Trust me, it’s not what you’re thinking. Don’t get me wrong, I like to think that I create a magical environment for my kids in the summer, but this isn’t regarding our summer fun adventures.
The planning of a fairy tale summer has to do with something I overheard during the school year. As a former teacher, I try to be in-tune to what teachers and other school personnel have to say, especially when it comes to missed milestones and learning gaps. I think all parents work hard to make sure their kids are checking all the age-appropriate boxes.
While I was volunteering in the library at my son’s school one day, the librarian and a first-grade teacher were chatting about one such gap. My mama ears were on high alert. It all boiled down to this – kids today don’t know fairy tales.
Yes, for those of the Disney variety, there are a larger majority of kids in the know, but the stories that haven’t hit the big screen are often out of the loop. Kids aren’t well versed in Hansel and Gretel or Little Red Riding Hood or Rumpelstiltskin.
This got me thinking about our home library collection and the go-to books that the youngest picks when we head to the library. We’ve got our own resource section on dinosaurs and Pete the Cat is practically a member of the family, and there are lots of Mo Willems’ tales, but we’re pretty light on the traditional fairy tales. The copies we do have are seldom plucked from the shelf when it’s time for choosing, and they certainly aren’t well-worn favorites.
Good grief, I taught English for nearly 20 years, and I’ve dropped the ball on my own kid!
There are just so many new titles out there that a lot of the classics have fallen to the wayside. My love for discovering new characters with my son and fueling his non-fiction curiosity for dinosaurs and sharks has somehow left a gap.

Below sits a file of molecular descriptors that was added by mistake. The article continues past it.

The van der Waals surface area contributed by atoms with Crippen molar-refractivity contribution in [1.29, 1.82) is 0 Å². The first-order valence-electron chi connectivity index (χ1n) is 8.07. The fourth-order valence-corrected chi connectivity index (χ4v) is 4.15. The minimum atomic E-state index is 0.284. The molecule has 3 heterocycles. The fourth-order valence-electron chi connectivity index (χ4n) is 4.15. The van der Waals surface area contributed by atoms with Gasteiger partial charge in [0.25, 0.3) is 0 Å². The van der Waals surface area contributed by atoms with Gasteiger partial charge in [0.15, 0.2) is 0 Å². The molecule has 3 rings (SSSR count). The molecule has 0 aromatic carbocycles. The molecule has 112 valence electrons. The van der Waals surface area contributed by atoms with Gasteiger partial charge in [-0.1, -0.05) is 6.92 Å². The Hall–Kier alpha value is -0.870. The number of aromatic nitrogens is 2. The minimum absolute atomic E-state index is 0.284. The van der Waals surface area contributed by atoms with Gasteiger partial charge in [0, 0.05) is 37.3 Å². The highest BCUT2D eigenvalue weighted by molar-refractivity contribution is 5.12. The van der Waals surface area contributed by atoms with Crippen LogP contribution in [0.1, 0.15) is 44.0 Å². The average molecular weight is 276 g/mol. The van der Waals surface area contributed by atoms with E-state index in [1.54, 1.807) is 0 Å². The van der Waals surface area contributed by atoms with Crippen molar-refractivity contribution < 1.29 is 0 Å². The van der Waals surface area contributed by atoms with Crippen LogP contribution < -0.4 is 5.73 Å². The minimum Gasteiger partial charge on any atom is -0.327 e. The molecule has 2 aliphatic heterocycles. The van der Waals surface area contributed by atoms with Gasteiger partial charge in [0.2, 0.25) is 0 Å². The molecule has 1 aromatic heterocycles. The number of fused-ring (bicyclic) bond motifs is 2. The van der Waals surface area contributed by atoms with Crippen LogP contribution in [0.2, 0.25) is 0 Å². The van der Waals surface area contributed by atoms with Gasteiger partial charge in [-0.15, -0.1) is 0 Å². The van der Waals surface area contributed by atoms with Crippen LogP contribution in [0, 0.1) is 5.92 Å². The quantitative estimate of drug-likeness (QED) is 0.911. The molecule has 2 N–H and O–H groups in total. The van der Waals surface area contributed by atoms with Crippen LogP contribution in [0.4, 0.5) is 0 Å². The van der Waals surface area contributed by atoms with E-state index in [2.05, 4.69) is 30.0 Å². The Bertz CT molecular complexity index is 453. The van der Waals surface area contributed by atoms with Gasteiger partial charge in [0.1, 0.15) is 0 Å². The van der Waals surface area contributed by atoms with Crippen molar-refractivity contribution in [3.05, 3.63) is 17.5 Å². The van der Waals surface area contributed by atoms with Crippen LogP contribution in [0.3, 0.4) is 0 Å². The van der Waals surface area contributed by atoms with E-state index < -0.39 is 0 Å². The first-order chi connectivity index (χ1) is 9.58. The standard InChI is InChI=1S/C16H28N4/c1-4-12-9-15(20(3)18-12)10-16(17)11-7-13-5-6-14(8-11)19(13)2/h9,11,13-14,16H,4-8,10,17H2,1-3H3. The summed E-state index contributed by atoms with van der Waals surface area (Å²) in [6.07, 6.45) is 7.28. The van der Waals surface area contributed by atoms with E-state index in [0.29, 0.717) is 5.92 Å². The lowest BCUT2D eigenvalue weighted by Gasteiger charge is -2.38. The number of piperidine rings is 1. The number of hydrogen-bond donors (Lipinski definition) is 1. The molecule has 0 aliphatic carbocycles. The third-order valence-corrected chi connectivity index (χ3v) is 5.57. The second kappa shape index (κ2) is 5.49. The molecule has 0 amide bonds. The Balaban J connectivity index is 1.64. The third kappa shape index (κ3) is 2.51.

My goal this summer is to fill it! I hit the Scholastic site and ordered up the fairy tale collections for his reading level. I’ve pulled all of the classics off of the overstuffed bookshelves in the house, and I’m adding a fairy tale twist to our summer reading plan. This doesn’t mean that fairy tales will be the sole reading materials this summer, but they will definitely be finding their way into the rotation on a regular basis.
The beauty of fairy tales is that they offer lots of variation and fun. There are many modern twists on fairy tale classics that can make for great discussion and entertainment. Whether it’s Hensel and Gretel: Ninja Chicks or Ninjabread Man (Are you catching a theme in our household?), diving into how this new twist differs from the original is a perfect summer challenge.
My plan is to tackle a different fairy tale each week. We’ll start with the original and then see how many variations we can discover at home, at the library, or online. We’ll check into movie or cartoon adaptations and give Pinterest a whirl for some crafty options if we feel so inspired.
By making it an adventure in reading and discovery, I’m hoping to make lasting connections that have my son catching references to the rabbit hole and glass slippers and breadcrumb paths and grasping the meaning the author intended by placing them there.
Who knows? Maybe today’s budding authors will be alluding to Pete the Cat and Pinkalicious in future tales, but I’m going to play it safe and get the classics in there, too.